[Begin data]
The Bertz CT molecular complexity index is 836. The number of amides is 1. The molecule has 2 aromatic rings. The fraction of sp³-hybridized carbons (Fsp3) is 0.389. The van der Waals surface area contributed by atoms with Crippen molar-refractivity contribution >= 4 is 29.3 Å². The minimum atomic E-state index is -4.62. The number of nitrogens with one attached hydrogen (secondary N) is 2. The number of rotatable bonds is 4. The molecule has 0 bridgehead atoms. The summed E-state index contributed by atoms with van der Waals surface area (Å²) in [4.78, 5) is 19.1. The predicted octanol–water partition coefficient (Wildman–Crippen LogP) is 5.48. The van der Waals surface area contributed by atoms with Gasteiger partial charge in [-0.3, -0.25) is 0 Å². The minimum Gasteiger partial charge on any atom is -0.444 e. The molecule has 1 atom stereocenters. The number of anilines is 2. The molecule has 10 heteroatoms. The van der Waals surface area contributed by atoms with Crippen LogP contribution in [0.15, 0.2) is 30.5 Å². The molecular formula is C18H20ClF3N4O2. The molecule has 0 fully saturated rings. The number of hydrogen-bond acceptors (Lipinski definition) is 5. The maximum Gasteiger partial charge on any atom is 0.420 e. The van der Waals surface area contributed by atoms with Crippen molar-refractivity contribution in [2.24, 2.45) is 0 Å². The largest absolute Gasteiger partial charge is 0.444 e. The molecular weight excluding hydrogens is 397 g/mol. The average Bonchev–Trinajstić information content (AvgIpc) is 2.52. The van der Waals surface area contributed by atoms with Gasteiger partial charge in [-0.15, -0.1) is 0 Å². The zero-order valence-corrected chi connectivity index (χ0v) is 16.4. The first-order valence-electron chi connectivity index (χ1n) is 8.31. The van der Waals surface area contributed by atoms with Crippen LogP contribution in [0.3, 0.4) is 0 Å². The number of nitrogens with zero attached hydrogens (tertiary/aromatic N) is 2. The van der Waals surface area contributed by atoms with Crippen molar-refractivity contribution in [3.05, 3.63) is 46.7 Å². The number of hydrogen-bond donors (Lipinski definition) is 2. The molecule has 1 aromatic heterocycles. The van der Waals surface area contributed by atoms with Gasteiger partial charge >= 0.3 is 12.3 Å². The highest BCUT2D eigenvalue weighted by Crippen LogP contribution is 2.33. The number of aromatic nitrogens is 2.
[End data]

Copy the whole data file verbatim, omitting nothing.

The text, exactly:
The Bertz CT molecular complexity index is 836. The number of amides is 1. The molecule has 2 aromatic rings. The fraction of sp³-hybridized carbons (Fsp3) is 0.389. The van der Waals surface area contributed by atoms with Crippen molar-refractivity contribution >= 4 is 29.3 Å². The minimum atomic E-state index is -4.62. The number of nitrogens with one attached hydrogen (secondary N) is 2. The number of rotatable bonds is 4. The molecule has 0 bridgehead atoms. The summed E-state index contributed by atoms with van der Waals surface area (Å²) in [4.78, 5) is 19.1. The predicted octanol–water partition coefficient (Wildman–Crippen LogP) is 5.48. The van der Waals surface area contributed by atoms with Gasteiger partial charge in [-0.3, -0.25) is 0 Å². The minimum Gasteiger partial charge on any atom is -0.444 e. The molecule has 1 atom stereocenters. The number of anilines is 2. The molecule has 10 heteroatoms. The van der Waals surface area contributed by atoms with Crippen LogP contribution in [0.15, 0.2) is 30.5 Å². The molecular formula is C18H20ClF3N4O2. The molecule has 0 fully saturated rings. The number of hydrogen-bond acceptors (Lipinski definition) is 5. The maximum Gasteiger partial charge on any atom is 0.420 e. The van der Waals surface area contributed by atoms with Crippen molar-refractivity contribution in [2.24, 2.45) is 0 Å². The largest absolute Gasteiger partial charge is 0.444 e. The molecular weight excluding hydrogens is 397 g/mol. The average Bonchev–Trinajstić information content (AvgIpc) is 2.52. The van der Waals surface area contributed by atoms with Gasteiger partial charge in [-0.15, -0.1) is 0 Å². The zero-order valence-corrected chi connectivity index (χ0v) is 16.4. The first-order valence-electron chi connectivity index (χ1n) is 8.31. The van der Waals surface area contributed by atoms with Crippen LogP contribution in [0.3, 0.4) is 0 Å². The number of nitrogens with zero attached hydrogens (tertiary/aromatic N) is 2. The van der Waals surface area contributed by atoms with Crippen molar-refractivity contribution in [3.05, 3.63) is 46.7 Å². The number of hydrogen-bond donors (Lipinski definition) is 2. The molecule has 1 aromatic heterocycles. The van der Waals surface area contributed by atoms with Gasteiger partial charge >= 0.3 is 12.3 Å². The highest BCUT2D eigenvalue weighted by Crippen LogP contribution is 2.33. The number of aromatic nitrogens is 2.